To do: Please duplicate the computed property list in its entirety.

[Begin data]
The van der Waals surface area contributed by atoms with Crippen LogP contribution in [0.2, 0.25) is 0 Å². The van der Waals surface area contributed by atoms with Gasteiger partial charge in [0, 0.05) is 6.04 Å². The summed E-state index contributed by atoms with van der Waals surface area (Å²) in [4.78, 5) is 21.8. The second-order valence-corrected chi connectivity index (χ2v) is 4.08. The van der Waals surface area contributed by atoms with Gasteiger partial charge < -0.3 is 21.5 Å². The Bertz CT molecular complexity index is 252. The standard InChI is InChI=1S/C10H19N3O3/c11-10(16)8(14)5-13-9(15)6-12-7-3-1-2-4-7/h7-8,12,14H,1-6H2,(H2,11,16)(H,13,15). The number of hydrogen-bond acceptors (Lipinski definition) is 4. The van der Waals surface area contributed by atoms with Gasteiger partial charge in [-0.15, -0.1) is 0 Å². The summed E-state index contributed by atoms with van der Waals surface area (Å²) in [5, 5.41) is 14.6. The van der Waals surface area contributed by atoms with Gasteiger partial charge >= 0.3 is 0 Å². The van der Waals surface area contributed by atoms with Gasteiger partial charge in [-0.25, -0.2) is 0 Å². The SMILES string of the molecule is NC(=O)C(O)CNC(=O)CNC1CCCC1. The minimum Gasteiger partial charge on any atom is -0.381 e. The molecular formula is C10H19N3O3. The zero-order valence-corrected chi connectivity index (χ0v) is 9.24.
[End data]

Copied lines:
The van der Waals surface area contributed by atoms with Crippen LogP contribution in [0.2, 0.25) is 0 Å². The van der Waals surface area contributed by atoms with Gasteiger partial charge in [0, 0.05) is 6.04 Å². The summed E-state index contributed by atoms with van der Waals surface area (Å²) in [4.78, 5) is 21.8. The second-order valence-corrected chi connectivity index (χ2v) is 4.08. The van der Waals surface area contributed by atoms with Gasteiger partial charge < -0.3 is 21.5 Å². The Bertz CT molecular complexity index is 252. The standard InChI is InChI=1S/C10H19N3O3/c11-10(16)8(14)5-13-9(15)6-12-7-3-1-2-4-7/h7-8,12,14H,1-6H2,(H2,11,16)(H,13,15). The number of hydrogen-bond acceptors (Lipinski definition) is 4. The van der Waals surface area contributed by atoms with Gasteiger partial charge in [-0.15, -0.1) is 0 Å². The summed E-state index contributed by atoms with van der Waals surface area (Å²) in [5, 5.41) is 14.6. The van der Waals surface area contributed by atoms with Gasteiger partial charge >= 0.3 is 0 Å². The van der Waals surface area contributed by atoms with Gasteiger partial charge in [-0.25, -0.2) is 0 Å². The SMILES string of the molecule is NC(=O)C(O)CNC(=O)CNC1CCCC1. The minimum Gasteiger partial charge on any atom is -0.381 e. The molecular formula is C10H19N3O3. The zero-order valence-corrected chi connectivity index (χ0v) is 9.24.